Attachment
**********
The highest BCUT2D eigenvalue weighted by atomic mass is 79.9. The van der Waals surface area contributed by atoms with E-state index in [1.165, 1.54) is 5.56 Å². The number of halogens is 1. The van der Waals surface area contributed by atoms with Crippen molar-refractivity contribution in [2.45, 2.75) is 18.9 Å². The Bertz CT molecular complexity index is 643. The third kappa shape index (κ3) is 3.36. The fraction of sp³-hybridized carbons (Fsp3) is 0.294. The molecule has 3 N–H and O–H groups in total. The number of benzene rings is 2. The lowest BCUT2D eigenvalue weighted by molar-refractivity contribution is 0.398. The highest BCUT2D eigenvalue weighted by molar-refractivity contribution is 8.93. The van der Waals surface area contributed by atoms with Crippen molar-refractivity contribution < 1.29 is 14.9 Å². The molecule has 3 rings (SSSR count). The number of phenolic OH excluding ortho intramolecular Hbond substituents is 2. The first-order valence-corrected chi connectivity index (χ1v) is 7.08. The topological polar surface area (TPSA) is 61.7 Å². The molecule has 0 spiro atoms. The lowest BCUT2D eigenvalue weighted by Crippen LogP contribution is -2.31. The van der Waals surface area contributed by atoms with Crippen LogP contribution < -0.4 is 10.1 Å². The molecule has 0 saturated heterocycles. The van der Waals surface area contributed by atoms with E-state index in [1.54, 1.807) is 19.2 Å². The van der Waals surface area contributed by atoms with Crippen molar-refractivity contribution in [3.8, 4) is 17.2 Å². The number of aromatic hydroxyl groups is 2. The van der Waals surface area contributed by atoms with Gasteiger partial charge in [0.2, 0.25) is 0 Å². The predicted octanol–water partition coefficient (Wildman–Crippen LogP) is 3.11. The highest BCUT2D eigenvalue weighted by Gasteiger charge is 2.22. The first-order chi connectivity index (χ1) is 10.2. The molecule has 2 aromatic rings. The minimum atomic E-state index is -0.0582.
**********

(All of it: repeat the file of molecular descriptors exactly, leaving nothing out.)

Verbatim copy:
The highest BCUT2D eigenvalue weighted by atomic mass is 79.9. The van der Waals surface area contributed by atoms with E-state index in [1.165, 1.54) is 5.56 Å². The number of halogens is 1. The van der Waals surface area contributed by atoms with Crippen molar-refractivity contribution in [2.45, 2.75) is 18.9 Å². The Bertz CT molecular complexity index is 643. The third kappa shape index (κ3) is 3.36. The fraction of sp³-hybridized carbons (Fsp3) is 0.294. The molecule has 3 N–H and O–H groups in total. The number of benzene rings is 2. The lowest BCUT2D eigenvalue weighted by molar-refractivity contribution is 0.398. The highest BCUT2D eigenvalue weighted by molar-refractivity contribution is 8.93. The van der Waals surface area contributed by atoms with Crippen molar-refractivity contribution < 1.29 is 14.9 Å². The molecule has 3 rings (SSSR count). The number of phenolic OH excluding ortho intramolecular Hbond substituents is 2. The first-order valence-corrected chi connectivity index (χ1v) is 7.08. The topological polar surface area (TPSA) is 61.7 Å². The molecule has 0 spiro atoms. The lowest BCUT2D eigenvalue weighted by Crippen LogP contribution is -2.31. The van der Waals surface area contributed by atoms with Crippen LogP contribution < -0.4 is 10.1 Å². The molecule has 0 saturated heterocycles. The van der Waals surface area contributed by atoms with E-state index in [1.54, 1.807) is 19.2 Å². The van der Waals surface area contributed by atoms with Crippen molar-refractivity contribution in [3.8, 4) is 17.2 Å². The number of aromatic hydroxyl groups is 2. The van der Waals surface area contributed by atoms with Gasteiger partial charge in [0.2, 0.25) is 0 Å². The predicted octanol–water partition coefficient (Wildman–Crippen LogP) is 3.11. The highest BCUT2D eigenvalue weighted by Gasteiger charge is 2.22. The first-order chi connectivity index (χ1) is 10.2. The molecule has 2 aromatic rings. The minimum atomic E-state index is -0.0582.